In 500 Words or Less: Graveyard Mind by Chadwick Ginther

In 500 Words or Less: Graveyard Mind by Chadwick Ginther

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By Chadwick Ginther
ChiZine Publications (300 pages, $17.99 paperback, $10.99 eBook, July 2018)

I love a book set in a Canadian city… other than Toronto. Sorry, T-dot; you get a lot of attention in the mainstream, but we have a big-ass country for SFF authors to play with, and as Bobby Singer once said to the Winchesters, “You ain’t the center of the universe.”

Sorry, that probably seemed aggressive. But it’s justified, since one of the things worth celebrating about Chadwick Ginther’s newest novel, Graveyard Mind, is that once again he brings us back to Winnipeg, painting it in a much different light than his Thunder Road novels by focusing on the underworld: ghosts, vampires, monsters, and more. There’s a similar feel here in the way Chadwick weaves interesting story elements together, presenting a unified world that makes total sense while being freaky and entertaining. You’ve got Frank, a golem stitched-together from dead soldiers who grapples with wanting to die; an underworld “territory” divided between an aging, pot-bellied vampire and an aristocratic animated skeleton; and protagonist Winter Murray, the necromancer charged with protecting Winnipeg while she deals with her never-born twin sister whispering in the back of her head. There’s even hell hounds and cultists and whatnot!

The freaky moments are superb, like where Winter’s frenemy vampire Christophe shows up at an art sale and brings the entire room under his thrall just to throw his weight around. These are so gripping because of Chadwick’s excellent character work; even minor characters make you care about them because, apologies for the cliché, they jump off the page. Graveyard Mind is a lot like The Dresden Files in that the interpersonal is just as important (and handled as well) as the excitement and terror of the supernatural. Winter tries to support her best friend Lyssa, who’s lost her mother, while at the same time keeping a local cult from taking over the funeral; she has a tenuous relationship with the lingering spirit of her mentor, Grannie Annie, who abducted her and brutally trained her in necromancy, keeping her from ever seeing her parents again; and so on. The consequences of Winter’s decisions on these relationships are more important than the consequences for her city or the supernatural world, because that’s what matters more to her.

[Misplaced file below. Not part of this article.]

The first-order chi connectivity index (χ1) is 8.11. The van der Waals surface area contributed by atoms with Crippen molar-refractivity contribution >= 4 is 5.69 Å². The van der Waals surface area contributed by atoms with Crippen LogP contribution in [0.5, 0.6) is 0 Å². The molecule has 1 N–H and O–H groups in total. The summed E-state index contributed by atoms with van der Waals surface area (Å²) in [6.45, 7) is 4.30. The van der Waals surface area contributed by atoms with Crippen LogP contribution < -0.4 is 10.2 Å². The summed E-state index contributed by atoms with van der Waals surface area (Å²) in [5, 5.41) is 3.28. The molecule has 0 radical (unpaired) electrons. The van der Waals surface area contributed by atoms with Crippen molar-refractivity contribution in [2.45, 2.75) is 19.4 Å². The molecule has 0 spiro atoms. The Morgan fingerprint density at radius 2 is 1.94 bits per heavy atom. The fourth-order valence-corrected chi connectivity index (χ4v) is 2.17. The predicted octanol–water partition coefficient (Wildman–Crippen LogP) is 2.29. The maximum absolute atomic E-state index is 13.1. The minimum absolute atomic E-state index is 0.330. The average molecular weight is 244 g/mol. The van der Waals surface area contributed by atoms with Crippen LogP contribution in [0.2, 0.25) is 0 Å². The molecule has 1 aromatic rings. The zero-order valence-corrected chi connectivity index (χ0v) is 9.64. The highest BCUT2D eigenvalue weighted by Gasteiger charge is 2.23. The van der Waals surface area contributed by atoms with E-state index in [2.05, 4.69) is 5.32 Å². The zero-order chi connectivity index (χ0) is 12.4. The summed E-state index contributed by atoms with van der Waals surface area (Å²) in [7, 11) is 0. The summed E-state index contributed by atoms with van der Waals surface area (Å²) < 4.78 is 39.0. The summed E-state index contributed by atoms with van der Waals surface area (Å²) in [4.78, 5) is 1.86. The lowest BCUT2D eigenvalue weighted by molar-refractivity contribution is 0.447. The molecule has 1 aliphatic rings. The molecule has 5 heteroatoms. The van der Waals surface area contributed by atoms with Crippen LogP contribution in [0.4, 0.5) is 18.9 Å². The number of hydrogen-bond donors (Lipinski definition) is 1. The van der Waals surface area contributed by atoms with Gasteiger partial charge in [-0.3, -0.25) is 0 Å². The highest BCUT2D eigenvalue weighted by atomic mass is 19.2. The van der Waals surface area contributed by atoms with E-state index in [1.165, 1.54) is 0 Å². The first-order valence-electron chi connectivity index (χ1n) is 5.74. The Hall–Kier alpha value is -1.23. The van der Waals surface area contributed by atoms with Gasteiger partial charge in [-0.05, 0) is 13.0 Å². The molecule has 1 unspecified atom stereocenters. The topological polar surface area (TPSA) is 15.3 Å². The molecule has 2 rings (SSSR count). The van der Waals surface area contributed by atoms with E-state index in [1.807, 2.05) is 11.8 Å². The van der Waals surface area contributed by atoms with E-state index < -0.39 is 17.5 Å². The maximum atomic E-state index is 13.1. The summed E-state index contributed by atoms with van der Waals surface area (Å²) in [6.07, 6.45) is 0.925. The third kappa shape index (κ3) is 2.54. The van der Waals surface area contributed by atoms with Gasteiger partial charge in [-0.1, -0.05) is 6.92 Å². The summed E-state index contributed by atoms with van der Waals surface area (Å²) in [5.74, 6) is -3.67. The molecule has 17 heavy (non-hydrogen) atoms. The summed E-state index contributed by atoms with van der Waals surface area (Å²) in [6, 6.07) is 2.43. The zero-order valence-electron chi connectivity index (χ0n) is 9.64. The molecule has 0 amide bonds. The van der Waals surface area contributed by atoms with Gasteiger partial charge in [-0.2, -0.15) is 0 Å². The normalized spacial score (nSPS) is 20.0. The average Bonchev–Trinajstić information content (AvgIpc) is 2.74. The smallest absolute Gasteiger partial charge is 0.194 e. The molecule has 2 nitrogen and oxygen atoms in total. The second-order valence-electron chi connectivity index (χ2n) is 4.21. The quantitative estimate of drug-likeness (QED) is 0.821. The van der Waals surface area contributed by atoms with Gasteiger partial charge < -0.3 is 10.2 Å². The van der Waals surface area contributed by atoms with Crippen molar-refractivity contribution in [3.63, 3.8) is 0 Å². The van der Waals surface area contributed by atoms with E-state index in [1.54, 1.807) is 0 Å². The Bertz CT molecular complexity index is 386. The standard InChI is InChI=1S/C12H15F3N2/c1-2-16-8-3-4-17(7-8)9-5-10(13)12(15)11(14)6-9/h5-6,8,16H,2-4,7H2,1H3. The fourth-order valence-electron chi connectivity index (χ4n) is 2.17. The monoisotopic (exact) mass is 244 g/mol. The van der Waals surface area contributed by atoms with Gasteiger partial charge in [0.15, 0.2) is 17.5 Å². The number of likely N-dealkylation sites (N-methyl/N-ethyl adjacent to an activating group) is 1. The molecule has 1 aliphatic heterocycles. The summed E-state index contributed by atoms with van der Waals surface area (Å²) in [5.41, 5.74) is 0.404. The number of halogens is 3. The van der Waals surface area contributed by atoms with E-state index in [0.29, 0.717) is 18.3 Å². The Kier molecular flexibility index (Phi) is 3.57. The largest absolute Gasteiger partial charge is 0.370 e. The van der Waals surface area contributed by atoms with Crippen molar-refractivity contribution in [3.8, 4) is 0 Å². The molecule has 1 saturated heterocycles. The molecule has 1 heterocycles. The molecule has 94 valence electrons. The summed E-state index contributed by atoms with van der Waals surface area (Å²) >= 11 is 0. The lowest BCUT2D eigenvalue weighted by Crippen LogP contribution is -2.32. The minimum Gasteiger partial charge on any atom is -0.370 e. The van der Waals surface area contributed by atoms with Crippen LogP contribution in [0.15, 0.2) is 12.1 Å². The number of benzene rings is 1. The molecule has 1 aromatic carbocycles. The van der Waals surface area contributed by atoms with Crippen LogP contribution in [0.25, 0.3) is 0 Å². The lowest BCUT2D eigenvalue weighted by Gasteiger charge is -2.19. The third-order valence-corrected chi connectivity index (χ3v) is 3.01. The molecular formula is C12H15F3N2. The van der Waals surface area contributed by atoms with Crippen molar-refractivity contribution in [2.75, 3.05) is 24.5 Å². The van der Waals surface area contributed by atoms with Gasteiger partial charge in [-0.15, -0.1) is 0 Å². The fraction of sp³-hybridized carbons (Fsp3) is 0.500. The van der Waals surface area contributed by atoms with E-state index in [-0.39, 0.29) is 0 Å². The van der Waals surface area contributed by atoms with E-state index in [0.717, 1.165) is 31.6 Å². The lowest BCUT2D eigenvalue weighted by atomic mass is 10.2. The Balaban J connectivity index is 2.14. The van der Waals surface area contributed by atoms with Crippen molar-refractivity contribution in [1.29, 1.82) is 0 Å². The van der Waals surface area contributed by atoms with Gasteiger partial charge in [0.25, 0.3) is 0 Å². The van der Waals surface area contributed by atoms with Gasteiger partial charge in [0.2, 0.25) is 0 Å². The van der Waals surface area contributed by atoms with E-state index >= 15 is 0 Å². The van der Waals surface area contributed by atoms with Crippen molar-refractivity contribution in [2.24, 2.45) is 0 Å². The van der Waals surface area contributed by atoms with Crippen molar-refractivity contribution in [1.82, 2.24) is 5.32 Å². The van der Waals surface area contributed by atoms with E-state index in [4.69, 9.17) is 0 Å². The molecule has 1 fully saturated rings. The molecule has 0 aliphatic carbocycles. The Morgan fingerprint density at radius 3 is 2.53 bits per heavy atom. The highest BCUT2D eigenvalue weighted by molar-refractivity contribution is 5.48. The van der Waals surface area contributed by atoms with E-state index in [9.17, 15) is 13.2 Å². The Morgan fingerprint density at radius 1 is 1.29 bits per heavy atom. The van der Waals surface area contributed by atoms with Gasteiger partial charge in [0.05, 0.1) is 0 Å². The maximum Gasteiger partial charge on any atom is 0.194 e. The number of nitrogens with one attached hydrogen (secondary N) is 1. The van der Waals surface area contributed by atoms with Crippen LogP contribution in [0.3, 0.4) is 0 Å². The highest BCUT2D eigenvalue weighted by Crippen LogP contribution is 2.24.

But most importantly, Graveyard Mind is relateable mainly because it’s a story about balance. Winter’s balancing work obligations with a personal life is no different than an ER surgeon or a prosecutor. Different characters worry about interpersonal balance, or spiritual balance. There’s even political balance, which is how Winter keeps Winnipeg safe. The necromancy, monsters, etc., like The Dresden Files, are really the flavor for telling a story about people struggling and fighting for what they care about. And even though a solid standalone is rare these days, I hope Chadwick has more planned for this world, so I can find out what happens next.

An Ottawa teacher by day, Brandon has been published in On SpecPulp Literature, Electric Athenaeum, and elsewhere. Check out his short fiction in Timeshift: Tales of Time, featuring authors like Cat Rambo, Kevin J. Anderson, and Ken Liu here. You can also follow Brandon at or on Twitter: @B_Crilly

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